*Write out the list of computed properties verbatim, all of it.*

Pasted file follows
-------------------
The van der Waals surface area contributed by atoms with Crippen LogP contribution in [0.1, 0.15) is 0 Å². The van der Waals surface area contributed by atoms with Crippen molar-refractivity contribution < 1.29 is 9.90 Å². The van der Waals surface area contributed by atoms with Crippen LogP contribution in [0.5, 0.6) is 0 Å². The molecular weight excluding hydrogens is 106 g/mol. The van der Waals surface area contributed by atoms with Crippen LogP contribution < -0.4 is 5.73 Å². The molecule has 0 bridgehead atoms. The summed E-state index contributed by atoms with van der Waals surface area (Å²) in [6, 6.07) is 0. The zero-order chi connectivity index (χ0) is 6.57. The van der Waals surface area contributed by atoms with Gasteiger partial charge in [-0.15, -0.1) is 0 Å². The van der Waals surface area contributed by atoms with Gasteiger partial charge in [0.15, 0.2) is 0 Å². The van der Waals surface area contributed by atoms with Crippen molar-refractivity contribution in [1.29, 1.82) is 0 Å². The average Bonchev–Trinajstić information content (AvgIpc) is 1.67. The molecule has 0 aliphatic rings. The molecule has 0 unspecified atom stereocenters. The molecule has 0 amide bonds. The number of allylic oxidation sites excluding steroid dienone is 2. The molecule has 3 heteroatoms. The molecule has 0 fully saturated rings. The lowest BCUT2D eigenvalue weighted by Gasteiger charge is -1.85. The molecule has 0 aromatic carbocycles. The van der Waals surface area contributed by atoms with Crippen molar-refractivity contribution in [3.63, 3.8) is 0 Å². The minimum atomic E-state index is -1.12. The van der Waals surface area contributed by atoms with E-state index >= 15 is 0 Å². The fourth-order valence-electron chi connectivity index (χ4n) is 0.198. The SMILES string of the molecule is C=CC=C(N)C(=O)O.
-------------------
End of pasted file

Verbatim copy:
The van der Waals surface area contributed by atoms with Crippen LogP contribution in [0.1, 0.15) is 0 Å². The van der Waals surface area contributed by atoms with Crippen molar-refractivity contribution < 1.29 is 9.90 Å². The van der Waals surface area contributed by atoms with Crippen LogP contribution in [0.5, 0.6) is 0 Å². The molecular weight excluding hydrogens is 106 g/mol. The van der Waals surface area contributed by atoms with Crippen LogP contribution < -0.4 is 5.73 Å². The molecule has 0 bridgehead atoms. The summed E-state index contributed by atoms with van der Waals surface area (Å²) in [6, 6.07) is 0. The zero-order chi connectivity index (χ0) is 6.57. The van der Waals surface area contributed by atoms with Gasteiger partial charge in [-0.15, -0.1) is 0 Å². The van der Waals surface area contributed by atoms with Gasteiger partial charge in [0.15, 0.2) is 0 Å². The van der Waals surface area contributed by atoms with Crippen molar-refractivity contribution in [1.29, 1.82) is 0 Å². The average Bonchev–Trinajstić information content (AvgIpc) is 1.67. The molecule has 0 aliphatic rings. The molecule has 0 unspecified atom stereocenters. The molecule has 0 amide bonds. The number of allylic oxidation sites excluding steroid dienone is 2. The molecule has 3 heteroatoms. The molecule has 0 fully saturated rings. The lowest BCUT2D eigenvalue weighted by Gasteiger charge is -1.85. The molecule has 0 aromatic carbocycles. The van der Waals surface area contributed by atoms with Crippen molar-refractivity contribution in [3.63, 3.8) is 0 Å². The minimum atomic E-state index is -1.12. The van der Waals surface area contributed by atoms with E-state index >= 15 is 0 Å². The fourth-order valence-electron chi connectivity index (χ4n) is 0.198. The SMILES string of the molecule is C=CC=C(N)C(=O)O.